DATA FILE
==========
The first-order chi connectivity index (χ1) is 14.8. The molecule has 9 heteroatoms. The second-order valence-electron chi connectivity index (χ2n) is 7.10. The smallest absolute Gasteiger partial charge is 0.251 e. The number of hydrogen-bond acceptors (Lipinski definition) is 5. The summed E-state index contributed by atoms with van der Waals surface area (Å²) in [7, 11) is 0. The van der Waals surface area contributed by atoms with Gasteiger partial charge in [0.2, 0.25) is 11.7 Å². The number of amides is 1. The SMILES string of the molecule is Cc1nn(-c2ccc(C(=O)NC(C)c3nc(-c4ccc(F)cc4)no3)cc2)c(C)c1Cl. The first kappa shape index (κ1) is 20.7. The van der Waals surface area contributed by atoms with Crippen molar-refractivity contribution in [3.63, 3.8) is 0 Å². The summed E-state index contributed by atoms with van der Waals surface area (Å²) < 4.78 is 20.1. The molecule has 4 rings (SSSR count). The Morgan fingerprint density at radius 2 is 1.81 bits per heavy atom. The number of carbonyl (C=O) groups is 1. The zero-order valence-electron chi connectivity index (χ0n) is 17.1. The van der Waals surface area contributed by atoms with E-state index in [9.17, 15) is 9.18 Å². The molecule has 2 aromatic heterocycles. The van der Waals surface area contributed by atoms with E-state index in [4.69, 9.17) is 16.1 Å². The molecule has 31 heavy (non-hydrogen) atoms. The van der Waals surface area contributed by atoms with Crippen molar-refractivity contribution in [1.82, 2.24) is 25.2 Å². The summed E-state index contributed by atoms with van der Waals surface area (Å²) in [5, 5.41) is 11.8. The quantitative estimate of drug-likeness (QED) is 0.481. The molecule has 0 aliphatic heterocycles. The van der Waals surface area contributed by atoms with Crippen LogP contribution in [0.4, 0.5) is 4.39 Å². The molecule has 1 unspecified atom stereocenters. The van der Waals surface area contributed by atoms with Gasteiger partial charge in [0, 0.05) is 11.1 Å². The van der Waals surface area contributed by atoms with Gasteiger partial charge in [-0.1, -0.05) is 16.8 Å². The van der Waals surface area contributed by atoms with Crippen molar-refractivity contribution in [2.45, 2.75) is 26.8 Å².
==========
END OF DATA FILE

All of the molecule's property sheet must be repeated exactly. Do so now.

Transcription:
The first-order chi connectivity index (χ1) is 14.8. The molecule has 9 heteroatoms. The second-order valence-electron chi connectivity index (χ2n) is 7.10. The smallest absolute Gasteiger partial charge is 0.251 e. The number of hydrogen-bond acceptors (Lipinski definition) is 5. The summed E-state index contributed by atoms with van der Waals surface area (Å²) in [7, 11) is 0. The van der Waals surface area contributed by atoms with Gasteiger partial charge in [0.2, 0.25) is 11.7 Å². The number of amides is 1. The SMILES string of the molecule is Cc1nn(-c2ccc(C(=O)NC(C)c3nc(-c4ccc(F)cc4)no3)cc2)c(C)c1Cl. The first kappa shape index (κ1) is 20.7. The van der Waals surface area contributed by atoms with Crippen molar-refractivity contribution in [3.63, 3.8) is 0 Å². The summed E-state index contributed by atoms with van der Waals surface area (Å²) < 4.78 is 20.1. The molecule has 4 rings (SSSR count). The Morgan fingerprint density at radius 2 is 1.81 bits per heavy atom. The number of carbonyl (C=O) groups is 1. The zero-order valence-electron chi connectivity index (χ0n) is 17.1. The van der Waals surface area contributed by atoms with E-state index in [9.17, 15) is 9.18 Å². The molecule has 2 aromatic heterocycles. The van der Waals surface area contributed by atoms with E-state index in [4.69, 9.17) is 16.1 Å². The molecule has 31 heavy (non-hydrogen) atoms. The van der Waals surface area contributed by atoms with Crippen molar-refractivity contribution in [1.82, 2.24) is 25.2 Å². The summed E-state index contributed by atoms with van der Waals surface area (Å²) in [5, 5.41) is 11.8. The quantitative estimate of drug-likeness (QED) is 0.481. The molecule has 0 aliphatic heterocycles. The van der Waals surface area contributed by atoms with Crippen LogP contribution in [0.4, 0.5) is 4.39 Å². The molecule has 1 unspecified atom stereocenters. The van der Waals surface area contributed by atoms with Gasteiger partial charge in [0, 0.05) is 11.1 Å². The van der Waals surface area contributed by atoms with Gasteiger partial charge in [-0.1, -0.05) is 16.8 Å². The van der Waals surface area contributed by atoms with Crippen molar-refractivity contribution in [2.45, 2.75) is 26.8 Å².